Mega Evolution decks are not at all uncommon in the Expanded format, with M Rayquaza-EX, M Manectric-EX, and Primal Groudon-EX all being rather popular archetypes, and Faded Town greatly helps these matchups. Tyrantrum-EX ‘s maximum damage is 200 (with a Fighting Fury Belt attached) so Faded Town gives Tyrantrum-EX just the extra damage it needs to KO these M Manectric-EX and M Rayquaza-EX with a single Dragon Impact. Primal Groudon-EX is a slightly different story, since Dragon Impact with both Fighting Fury Belt and Town only deals 220, but this anti-Mega Stadium still works wonders in this matchup. Primal Groudon-EX decks are incredibly slow, so you can punish that sluggishness by locking Faded Town in play with Giratina-EX . If you can get the Chaos Wheel and Faded Town lock going by the third turn, you can rack up upwards of 100 damage on every Primal Groudon on their field before they even attack, leaving them in range of a Tyrantrum-EX KO.
Just like nearly every other deck in the Pokemon TCG, Tyrantrum-EX / Bronzong takes advantage of Battle Compressor. This card’s main use is to discard Metal Energy out of the deck so that Bronzong can accelerate them to Benched Pokemon. You can also use Battle Compressor to discard one of the many one-of Supporter cards so that VS Seeker can grab them at any point in the game.
Float Stone combos nicely with Keldeo-EX, since the two together allow you to Retreat for free every turn. In a deck that plays so many hefty Pokemon, this saves you from wasting multiple Energy every turn just to swap attackers. Two Float Stone suffices in nearly every game, as once attached to a Pokemon it rarely gets discarded, and there are other ways to switch Pokemon in a critical situation.
Fighting Fury Belt
In this deck and format, Fighting Fury Belt is vastly superior to its common counterpart, Muscle Band. While Muscle Band provides 20 extra damage, only 10 of the 20 is useful. There aren’t any relevant Pokemon in the Expanded format that have 120 HP (Giratina-EX plus Muscle Band), and the 10 damage from Fighting Fury Belt is just enough to let Giratina-EX take a KO on Shaymin-EX or Wobbuffet. Also, since M Manectric-EX has lost almost all popularity, Tyrantrum-EX doesn’t need the extra 20 damage either. However, Fighting Fury Belt gives the Basic Pokemon it’s attached to +40 HP in addition to the +10 damage, which makes it much more valuable than Muscle Band.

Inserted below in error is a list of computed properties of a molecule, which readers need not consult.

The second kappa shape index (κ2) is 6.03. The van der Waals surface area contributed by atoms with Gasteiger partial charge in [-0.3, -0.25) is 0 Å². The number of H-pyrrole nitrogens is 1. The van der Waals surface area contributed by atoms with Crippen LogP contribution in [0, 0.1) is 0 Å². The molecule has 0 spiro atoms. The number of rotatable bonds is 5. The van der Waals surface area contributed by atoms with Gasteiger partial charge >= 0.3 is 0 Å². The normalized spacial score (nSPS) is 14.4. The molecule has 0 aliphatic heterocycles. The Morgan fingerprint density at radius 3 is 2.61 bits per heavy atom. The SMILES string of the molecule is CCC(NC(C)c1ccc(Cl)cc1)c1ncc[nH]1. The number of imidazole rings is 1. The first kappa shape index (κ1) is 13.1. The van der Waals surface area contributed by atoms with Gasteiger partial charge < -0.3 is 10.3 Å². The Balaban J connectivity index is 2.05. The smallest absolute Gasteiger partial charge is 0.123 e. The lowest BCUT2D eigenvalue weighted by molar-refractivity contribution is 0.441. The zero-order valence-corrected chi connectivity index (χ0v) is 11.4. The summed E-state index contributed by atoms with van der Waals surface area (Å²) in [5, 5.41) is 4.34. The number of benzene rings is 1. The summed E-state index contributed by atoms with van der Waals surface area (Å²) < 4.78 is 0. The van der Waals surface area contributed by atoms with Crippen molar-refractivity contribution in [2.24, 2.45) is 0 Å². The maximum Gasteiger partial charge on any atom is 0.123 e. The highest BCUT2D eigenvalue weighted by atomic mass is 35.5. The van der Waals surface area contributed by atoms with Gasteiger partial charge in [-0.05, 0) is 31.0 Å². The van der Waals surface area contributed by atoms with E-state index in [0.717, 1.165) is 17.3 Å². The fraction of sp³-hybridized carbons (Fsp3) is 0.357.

Computer Search is the preferred Ace Spec in this deck, as it lets you grab any card from the deck. You can get Battle Compressor to throw Metal Energy or Supporters into the discard pile, Sky Field to have a more explosive start, Double Dragon Energy to attach to a Giratina or Tyrantrum, or any other card. Computer Search simply provides the deck with more consistency, a very important factor for a Regional Championship.
Double Dragon Energy
Double Dragon Energy (DDE) is what allows Tyrantrum-EX and Giratina-EX to attack at all, so it’s no surprise that we play four of them. This may seem a little scary, having only four Special Energy that let you attack, but it turns out to be not so bad. Most games, four DDE is enough to let you take all six Prize cards, but if that doesn’t happen, Bunnelby can shuffle back a DDE or two to let you take those last few Prizes.
Giovanni's Scheme is a powerful Supporter card with two separate effects – when you use Giovanni, you can either draw cards until you have five in your hand or add 20 damage to your attack’s damage that turn. Giovanni’s can be used to take Knock Outs on high-HP Pokemon-EX with a Fighting Fury Belt, but Xerosic would work just as well. Giovanni's Scheme also serves as a draw-Supporter, although it is outclassed in this regard by many other Supporters in the deck. What makes Giovanni particularly useful is its versatility, serving as both a damage modifier and a draw card.